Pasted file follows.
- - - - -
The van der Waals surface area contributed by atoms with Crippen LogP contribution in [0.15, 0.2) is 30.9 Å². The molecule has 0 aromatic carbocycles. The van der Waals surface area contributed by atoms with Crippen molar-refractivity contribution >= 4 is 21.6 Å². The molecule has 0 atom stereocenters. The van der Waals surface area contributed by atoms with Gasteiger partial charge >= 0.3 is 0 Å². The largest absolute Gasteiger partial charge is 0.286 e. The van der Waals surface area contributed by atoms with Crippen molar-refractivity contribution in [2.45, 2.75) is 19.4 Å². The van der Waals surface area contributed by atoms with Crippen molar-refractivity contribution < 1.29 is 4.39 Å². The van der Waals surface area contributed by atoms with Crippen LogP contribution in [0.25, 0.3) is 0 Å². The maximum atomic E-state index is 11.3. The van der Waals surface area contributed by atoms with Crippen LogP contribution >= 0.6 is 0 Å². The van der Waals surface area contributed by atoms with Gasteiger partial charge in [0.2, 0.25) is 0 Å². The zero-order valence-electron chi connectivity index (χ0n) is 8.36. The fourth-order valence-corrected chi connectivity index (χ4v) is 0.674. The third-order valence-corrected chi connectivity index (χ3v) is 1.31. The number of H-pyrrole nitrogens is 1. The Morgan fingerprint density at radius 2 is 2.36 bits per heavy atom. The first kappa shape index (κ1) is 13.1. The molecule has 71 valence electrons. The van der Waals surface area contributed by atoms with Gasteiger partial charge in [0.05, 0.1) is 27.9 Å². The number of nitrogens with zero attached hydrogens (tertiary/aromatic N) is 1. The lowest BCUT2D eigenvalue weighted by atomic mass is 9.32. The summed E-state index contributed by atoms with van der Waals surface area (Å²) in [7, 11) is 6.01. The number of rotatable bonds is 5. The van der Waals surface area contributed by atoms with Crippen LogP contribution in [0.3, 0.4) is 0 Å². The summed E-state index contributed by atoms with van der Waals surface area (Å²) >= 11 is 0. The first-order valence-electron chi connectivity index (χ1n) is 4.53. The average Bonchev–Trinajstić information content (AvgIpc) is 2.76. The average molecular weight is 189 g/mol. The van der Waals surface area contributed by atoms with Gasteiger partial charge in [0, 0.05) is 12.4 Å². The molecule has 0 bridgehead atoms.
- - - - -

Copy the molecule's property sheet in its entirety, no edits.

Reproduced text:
The van der Waals surface area contributed by atoms with Crippen LogP contribution in [0.15, 0.2) is 30.9 Å². The molecule has 0 aromatic carbocycles. The van der Waals surface area contributed by atoms with Crippen molar-refractivity contribution >= 4 is 21.6 Å². The molecule has 0 atom stereocenters. The van der Waals surface area contributed by atoms with Gasteiger partial charge >= 0.3 is 0 Å². The largest absolute Gasteiger partial charge is 0.286 e. The van der Waals surface area contributed by atoms with Crippen molar-refractivity contribution in [2.45, 2.75) is 19.4 Å². The van der Waals surface area contributed by atoms with Crippen molar-refractivity contribution < 1.29 is 4.39 Å². The van der Waals surface area contributed by atoms with Crippen LogP contribution in [0.25, 0.3) is 0 Å². The maximum atomic E-state index is 11.3. The van der Waals surface area contributed by atoms with Crippen LogP contribution >= 0.6 is 0 Å². The van der Waals surface area contributed by atoms with Gasteiger partial charge in [0.2, 0.25) is 0 Å². The zero-order valence-electron chi connectivity index (χ0n) is 8.36. The fourth-order valence-corrected chi connectivity index (χ4v) is 0.674. The third-order valence-corrected chi connectivity index (χ3v) is 1.31. The number of H-pyrrole nitrogens is 1. The Morgan fingerprint density at radius 2 is 2.36 bits per heavy atom. The first kappa shape index (κ1) is 13.1. The molecule has 71 valence electrons. The van der Waals surface area contributed by atoms with Gasteiger partial charge in [0.05, 0.1) is 27.9 Å². The number of nitrogens with zero attached hydrogens (tertiary/aromatic N) is 1. The lowest BCUT2D eigenvalue weighted by atomic mass is 9.32. The summed E-state index contributed by atoms with van der Waals surface area (Å²) in [7, 11) is 6.01. The number of rotatable bonds is 5. The van der Waals surface area contributed by atoms with Crippen LogP contribution in [0.3, 0.4) is 0 Å². The summed E-state index contributed by atoms with van der Waals surface area (Å²) >= 11 is 0. The first-order valence-electron chi connectivity index (χ1n) is 4.53. The average Bonchev–Trinajstić information content (AvgIpc) is 2.76. The average molecular weight is 189 g/mol. The van der Waals surface area contributed by atoms with Gasteiger partial charge in [0, 0.05) is 12.4 Å². The molecule has 0 bridgehead atoms.